This was my first visit to the Netherlands in the dead of winter. Summer is great, spring is super, but winter is…
Cold. And gray. And wet.
But I wanted to make the most of it anyway, so I convinced my husband and in-laws that we needed to take a walk around town one day. That’s the husband and kidlet above, near the shipping channel running behind my in-law’s house.
Though their small village has less than 5,000 people, it still has plenty of charm, at least to this culture-less American.
One of these homes was for sale. I thought about how fun it would be to buy a home built in 1415 and fix it up. That thought lasted approximately 12 seconds before I remembered 1) it’s in small-town Holland, 2) it would take a ton of cash, 3) there’s a reason my husband left town when he was 17 years old, and 4) its right around the corner from my in-laws.
The small harbor behind the lock for which the town is named was frozen over.
And then I learned something else about Dutchies: remember the stereotypical postcards with ice-skating Dutch people on them? It’s a stereotype for a reason. Ice-skating is a way of life in winter.
It seemed like half the town was out on the ice that afternoon. They start by clearing the snow off the ice in an oval pattern, leaving an oval-shaped patch in the center.
I thought maybe it was just this group of kids happened to clear the snow that way, but no. Every time we were out, we saw the same shape scraped on the canals, rivers and flooded parking lots. It’s either a) because that’s what they all saw on tv growing up (my father-in-law watched speed skating every single day we were there) or b) because they’d rather not clear a lot of heavy snow if they don’t have to. I suppose it’s a combination of both.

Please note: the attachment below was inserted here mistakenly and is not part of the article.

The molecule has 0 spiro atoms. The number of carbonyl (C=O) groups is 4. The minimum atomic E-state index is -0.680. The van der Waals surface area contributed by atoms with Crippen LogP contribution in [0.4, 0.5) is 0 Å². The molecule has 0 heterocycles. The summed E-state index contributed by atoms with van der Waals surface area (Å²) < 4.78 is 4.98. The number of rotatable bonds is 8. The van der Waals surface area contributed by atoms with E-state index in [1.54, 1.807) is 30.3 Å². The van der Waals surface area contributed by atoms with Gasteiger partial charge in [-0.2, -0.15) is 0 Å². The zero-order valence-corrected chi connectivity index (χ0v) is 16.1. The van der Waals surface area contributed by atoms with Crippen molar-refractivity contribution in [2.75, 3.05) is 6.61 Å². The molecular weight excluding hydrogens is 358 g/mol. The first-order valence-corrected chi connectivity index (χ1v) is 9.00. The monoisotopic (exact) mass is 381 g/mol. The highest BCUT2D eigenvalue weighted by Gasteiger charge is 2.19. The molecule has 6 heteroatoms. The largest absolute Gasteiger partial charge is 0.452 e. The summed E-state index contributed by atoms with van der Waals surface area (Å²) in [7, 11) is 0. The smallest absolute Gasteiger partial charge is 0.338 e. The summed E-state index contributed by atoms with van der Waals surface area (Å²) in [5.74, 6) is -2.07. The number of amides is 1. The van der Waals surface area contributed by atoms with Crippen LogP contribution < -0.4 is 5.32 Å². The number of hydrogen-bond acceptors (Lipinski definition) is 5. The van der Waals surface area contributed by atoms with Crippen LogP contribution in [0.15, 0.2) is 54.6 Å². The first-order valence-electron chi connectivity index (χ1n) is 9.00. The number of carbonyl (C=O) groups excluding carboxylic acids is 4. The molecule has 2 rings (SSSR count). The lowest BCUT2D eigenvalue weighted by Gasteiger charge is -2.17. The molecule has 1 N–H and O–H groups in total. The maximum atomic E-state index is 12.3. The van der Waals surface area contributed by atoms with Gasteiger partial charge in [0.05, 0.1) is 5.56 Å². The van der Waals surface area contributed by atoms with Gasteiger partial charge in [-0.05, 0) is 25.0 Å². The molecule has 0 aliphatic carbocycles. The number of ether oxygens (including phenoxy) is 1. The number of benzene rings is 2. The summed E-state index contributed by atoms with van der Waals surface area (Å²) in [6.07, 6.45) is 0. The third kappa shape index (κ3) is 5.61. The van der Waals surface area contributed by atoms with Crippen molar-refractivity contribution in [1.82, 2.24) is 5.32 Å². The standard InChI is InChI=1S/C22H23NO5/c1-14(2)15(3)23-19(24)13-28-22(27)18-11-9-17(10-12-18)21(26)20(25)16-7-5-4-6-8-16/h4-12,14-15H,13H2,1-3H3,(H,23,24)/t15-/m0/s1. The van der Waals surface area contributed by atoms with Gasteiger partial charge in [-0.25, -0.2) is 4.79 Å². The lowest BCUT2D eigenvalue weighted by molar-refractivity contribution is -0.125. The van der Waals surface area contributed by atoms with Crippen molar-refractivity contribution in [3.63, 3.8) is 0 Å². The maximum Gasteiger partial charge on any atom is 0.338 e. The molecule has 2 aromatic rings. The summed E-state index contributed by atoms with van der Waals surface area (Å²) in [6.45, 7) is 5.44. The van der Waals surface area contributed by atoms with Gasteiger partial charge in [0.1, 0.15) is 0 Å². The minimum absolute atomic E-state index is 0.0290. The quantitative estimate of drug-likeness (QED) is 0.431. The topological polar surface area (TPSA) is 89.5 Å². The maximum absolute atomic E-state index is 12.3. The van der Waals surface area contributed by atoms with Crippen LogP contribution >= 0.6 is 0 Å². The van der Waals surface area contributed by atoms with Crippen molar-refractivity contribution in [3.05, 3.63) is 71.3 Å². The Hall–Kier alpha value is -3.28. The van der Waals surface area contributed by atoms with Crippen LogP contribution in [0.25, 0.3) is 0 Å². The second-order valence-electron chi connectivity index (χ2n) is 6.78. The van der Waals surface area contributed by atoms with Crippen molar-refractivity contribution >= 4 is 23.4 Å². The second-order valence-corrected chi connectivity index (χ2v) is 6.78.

Ice-skating is apparently a treasured Dutch tradition. Nearly every town and neighborhood has a skating rink, or something they use as a rink during the winter. We drove by the rink my husband used to frequent as a boy, and he fondly recalled angst-y junior high days when you skated around the rink, trying to impress the girls. Or in his case, jumped the rink edge to head out into the frozen swamp, where he could skate for miles, no girls included.
On the Sunday after Christmas (kirst! See, my Dutch is improving!), we passed a summertime recreation spot on the country road near his brother’s house. The road’s shoulders were packed with parked cars. I craned my neck to see what the fuss was about. It was ice skating, of course. Those Dutchies were out on the lake, skating their hearts out in the afternoon sun.
The kids in my husband’s hometown didn’t mess around. They had their oval cleared in no time. Then it was time to skate.
Look, I’m just going to tell you, since you aren’t Dutch and don’t know: you can only skate one direction around the skating oval.
And you should probably watch out while you are taking photos of the skaters; they go pretty fast. And also, since you don’t speak Dutch, you aren’t going to know what people are yelling at you as you crouch gingerly on the ice, focusing your camera and trying not to wet your jeans. Clearly, none of this is autobiographical.
Luckily for houseboat dwellers, they have a new back yard for the winter! And a front row seat for the ice-skating action.
His town is famous for it’s tugboats. Two years ago in April, we watched a tugboat… parade? Is that what you call it when a bunch of tug boats assemble at the harbor and then rumble around the canals in a long line behind each other?
This little tug looked like he had been out of commission for a while.
And eventually THIS little guy decided he was cold, so we went home.